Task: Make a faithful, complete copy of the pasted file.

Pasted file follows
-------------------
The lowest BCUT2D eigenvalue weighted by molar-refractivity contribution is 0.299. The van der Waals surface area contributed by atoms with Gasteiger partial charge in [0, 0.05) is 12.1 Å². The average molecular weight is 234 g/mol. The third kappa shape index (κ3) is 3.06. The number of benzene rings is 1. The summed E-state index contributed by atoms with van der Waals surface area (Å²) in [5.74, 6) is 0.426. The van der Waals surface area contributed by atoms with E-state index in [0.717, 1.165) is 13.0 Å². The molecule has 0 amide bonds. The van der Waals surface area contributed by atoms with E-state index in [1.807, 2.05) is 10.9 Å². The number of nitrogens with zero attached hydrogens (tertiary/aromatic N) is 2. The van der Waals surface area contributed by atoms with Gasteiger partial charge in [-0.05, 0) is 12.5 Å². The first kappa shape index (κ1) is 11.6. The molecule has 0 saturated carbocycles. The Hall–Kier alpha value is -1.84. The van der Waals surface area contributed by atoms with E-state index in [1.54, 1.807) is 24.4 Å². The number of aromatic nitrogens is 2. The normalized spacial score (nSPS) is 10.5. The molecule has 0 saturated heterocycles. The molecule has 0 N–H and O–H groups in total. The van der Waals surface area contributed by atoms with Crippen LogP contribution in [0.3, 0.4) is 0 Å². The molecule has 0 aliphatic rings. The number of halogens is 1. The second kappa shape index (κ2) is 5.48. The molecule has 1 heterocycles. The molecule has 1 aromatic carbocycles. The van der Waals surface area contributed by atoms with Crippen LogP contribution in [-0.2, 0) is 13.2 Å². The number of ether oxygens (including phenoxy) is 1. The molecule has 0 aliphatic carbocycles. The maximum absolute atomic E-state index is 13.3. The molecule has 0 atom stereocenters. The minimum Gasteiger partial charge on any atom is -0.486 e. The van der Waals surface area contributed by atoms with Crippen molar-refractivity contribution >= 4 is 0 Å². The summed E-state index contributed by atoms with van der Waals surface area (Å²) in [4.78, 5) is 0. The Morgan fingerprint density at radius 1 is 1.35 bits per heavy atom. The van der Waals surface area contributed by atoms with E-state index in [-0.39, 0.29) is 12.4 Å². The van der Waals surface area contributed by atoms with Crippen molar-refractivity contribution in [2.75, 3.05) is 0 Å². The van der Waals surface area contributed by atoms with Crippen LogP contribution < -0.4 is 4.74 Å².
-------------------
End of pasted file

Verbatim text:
The lowest BCUT2D eigenvalue weighted by molar-refractivity contribution is 0.299. The van der Waals surface area contributed by atoms with Gasteiger partial charge in [0, 0.05) is 12.1 Å². The average molecular weight is 234 g/mol. The third kappa shape index (κ3) is 3.06. The number of benzene rings is 1. The summed E-state index contributed by atoms with van der Waals surface area (Å²) in [5.74, 6) is 0.426. The van der Waals surface area contributed by atoms with E-state index in [0.717, 1.165) is 13.0 Å². The molecule has 0 amide bonds. The van der Waals surface area contributed by atoms with E-state index in [1.807, 2.05) is 10.9 Å². The number of nitrogens with zero attached hydrogens (tertiary/aromatic N) is 2. The van der Waals surface area contributed by atoms with Gasteiger partial charge in [-0.05, 0) is 12.5 Å². The first kappa shape index (κ1) is 11.6. The molecule has 0 saturated carbocycles. The Hall–Kier alpha value is -1.84. The van der Waals surface area contributed by atoms with E-state index in [1.54, 1.807) is 24.4 Å². The number of aromatic nitrogens is 2. The normalized spacial score (nSPS) is 10.5. The molecule has 0 saturated heterocycles. The molecule has 0 N–H and O–H groups in total. The van der Waals surface area contributed by atoms with Crippen LogP contribution in [0.3, 0.4) is 0 Å². The molecule has 0 aliphatic rings. The number of halogens is 1. The second kappa shape index (κ2) is 5.48. The molecule has 1 heterocycles. The molecule has 1 aromatic carbocycles. The van der Waals surface area contributed by atoms with Crippen LogP contribution in [-0.2, 0) is 13.2 Å². The number of ether oxygens (including phenoxy) is 1. The molecule has 0 aliphatic carbocycles. The maximum absolute atomic E-state index is 13.3. The molecule has 0 atom stereocenters. The minimum Gasteiger partial charge on any atom is -0.486 e. The van der Waals surface area contributed by atoms with Crippen molar-refractivity contribution >= 4 is 0 Å². The summed E-state index contributed by atoms with van der Waals surface area (Å²) in [4.78, 5) is 0. The Morgan fingerprint density at radius 1 is 1.35 bits per heavy atom. The van der Waals surface area contributed by atoms with E-state index in [-0.39, 0.29) is 12.4 Å². The van der Waals surface area contributed by atoms with Crippen molar-refractivity contribution in [2.75, 3.05) is 0 Å². The van der Waals surface area contributed by atoms with Crippen LogP contribution < -0.4 is 4.74 Å².